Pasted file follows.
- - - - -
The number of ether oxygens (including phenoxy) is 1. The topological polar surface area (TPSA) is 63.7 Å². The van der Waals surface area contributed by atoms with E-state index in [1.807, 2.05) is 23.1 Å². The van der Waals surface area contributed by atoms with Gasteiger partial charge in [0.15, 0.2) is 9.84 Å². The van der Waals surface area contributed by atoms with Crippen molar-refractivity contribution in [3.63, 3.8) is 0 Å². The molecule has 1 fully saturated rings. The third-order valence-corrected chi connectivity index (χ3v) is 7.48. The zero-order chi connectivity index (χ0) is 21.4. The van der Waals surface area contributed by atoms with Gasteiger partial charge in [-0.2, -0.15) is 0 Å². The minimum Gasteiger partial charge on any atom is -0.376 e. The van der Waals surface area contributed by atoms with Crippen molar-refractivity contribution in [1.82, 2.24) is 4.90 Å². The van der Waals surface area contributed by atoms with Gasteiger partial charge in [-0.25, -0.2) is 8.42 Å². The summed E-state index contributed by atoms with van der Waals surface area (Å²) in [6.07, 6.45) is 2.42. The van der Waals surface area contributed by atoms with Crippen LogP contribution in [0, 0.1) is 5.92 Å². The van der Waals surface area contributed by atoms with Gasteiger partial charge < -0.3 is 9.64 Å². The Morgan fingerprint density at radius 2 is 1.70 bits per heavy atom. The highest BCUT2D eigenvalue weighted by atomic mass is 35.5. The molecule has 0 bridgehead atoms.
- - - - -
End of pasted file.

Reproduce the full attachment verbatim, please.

The number of ether oxygens (including phenoxy) is 1. The topological polar surface area (TPSA) is 63.7 Å². The van der Waals surface area contributed by atoms with E-state index in [1.807, 2.05) is 23.1 Å². The van der Waals surface area contributed by atoms with Gasteiger partial charge in [0.15, 0.2) is 9.84 Å². The van der Waals surface area contributed by atoms with Crippen molar-refractivity contribution in [3.63, 3.8) is 0 Å². The molecule has 1 fully saturated rings. The third-order valence-corrected chi connectivity index (χ3v) is 7.48. The zero-order chi connectivity index (χ0) is 21.4. The van der Waals surface area contributed by atoms with Gasteiger partial charge in [-0.2, -0.15) is 0 Å². The minimum Gasteiger partial charge on any atom is -0.376 e. The van der Waals surface area contributed by atoms with Crippen molar-refractivity contribution in [1.82, 2.24) is 4.90 Å². The van der Waals surface area contributed by atoms with Gasteiger partial charge in [-0.25, -0.2) is 8.42 Å². The summed E-state index contributed by atoms with van der Waals surface area (Å²) in [6.07, 6.45) is 2.42. The van der Waals surface area contributed by atoms with Crippen LogP contribution in [0, 0.1) is 5.92 Å². The van der Waals surface area contributed by atoms with Gasteiger partial charge < -0.3 is 9.64 Å². The Morgan fingerprint density at radius 2 is 1.70 bits per heavy atom. The highest BCUT2D eigenvalue weighted by atomic mass is 35.5. The molecule has 0 bridgehead atoms.